A man who first began sexually abusing his three-year-old sister when he was 10 years old has been jailed for 18 months for various sexual assaults against the victim.
At a sentence hearing last week, the court heard that the victim reported the abuse to her parents when she was four years old and the family attended one counselling session before her father decided they would not be returning for further sessions.
The girl also attended the family GP around the same time in July 1991, where it was recorded that she had been sexually abused by her older brother and there were some injuries on her genitals. The abuse continued for a further five years despite both of these reports being made.
The 43-year-old man, who cannot be named to protect the identity of his sister, pleaded guilty at the Central Criminal Court to a charge of indecent assault on dates between November 3rd 1989 and November 3rd 1992 in their family home in a Co Wicklow town.
The man also pleaded guilty to four counts of sexual assault and one charge of oral rape on dates between January 1991 and November 1996 when the victim was aged between four and ten years old and her brother was between 10 and 16 years old.
It was stated that the first five charges were representative of a continual pattern of sexual abuse of the girl by her brother at that time.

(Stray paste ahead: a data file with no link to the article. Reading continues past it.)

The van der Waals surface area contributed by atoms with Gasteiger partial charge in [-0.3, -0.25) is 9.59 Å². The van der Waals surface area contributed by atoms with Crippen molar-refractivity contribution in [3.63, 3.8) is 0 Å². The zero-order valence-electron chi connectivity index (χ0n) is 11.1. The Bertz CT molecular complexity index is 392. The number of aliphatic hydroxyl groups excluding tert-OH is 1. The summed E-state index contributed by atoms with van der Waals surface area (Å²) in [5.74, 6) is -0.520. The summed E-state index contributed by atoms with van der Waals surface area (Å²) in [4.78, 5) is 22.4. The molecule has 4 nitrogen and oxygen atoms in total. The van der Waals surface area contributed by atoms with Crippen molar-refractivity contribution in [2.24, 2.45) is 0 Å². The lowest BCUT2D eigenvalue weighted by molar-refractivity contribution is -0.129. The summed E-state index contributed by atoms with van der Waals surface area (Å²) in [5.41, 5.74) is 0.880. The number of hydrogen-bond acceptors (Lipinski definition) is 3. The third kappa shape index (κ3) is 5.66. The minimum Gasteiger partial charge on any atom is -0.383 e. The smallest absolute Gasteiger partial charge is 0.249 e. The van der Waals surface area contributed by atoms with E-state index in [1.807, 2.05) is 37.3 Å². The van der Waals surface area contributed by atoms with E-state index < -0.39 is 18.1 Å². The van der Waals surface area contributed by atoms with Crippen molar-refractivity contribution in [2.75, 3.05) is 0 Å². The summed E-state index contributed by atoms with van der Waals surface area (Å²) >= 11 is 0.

Victim 'let down'
Sentencing the man on Monday, Mr Justice Paul McDermott said the adults let the victim down. “The path that may have brought an end to it, was put to an end by her father. Those who should have protected her did not do so.”
He said the fact that it had not been stopped and addressed led to appalling consequences for both the man and his sister.
“She would have been saved an enormous amount of pain and suffering,” the judge commented before he also noted that as the man was 11 or 12 years old when the abuse was reported “alternative approaches many have been handed out in an effort to help him”.
Mr Justice McDermott also noted another unusual feature of the case was the woman’s attitude towards her brother which he said was “movingly and eloquently” put forward in her victim impact statement.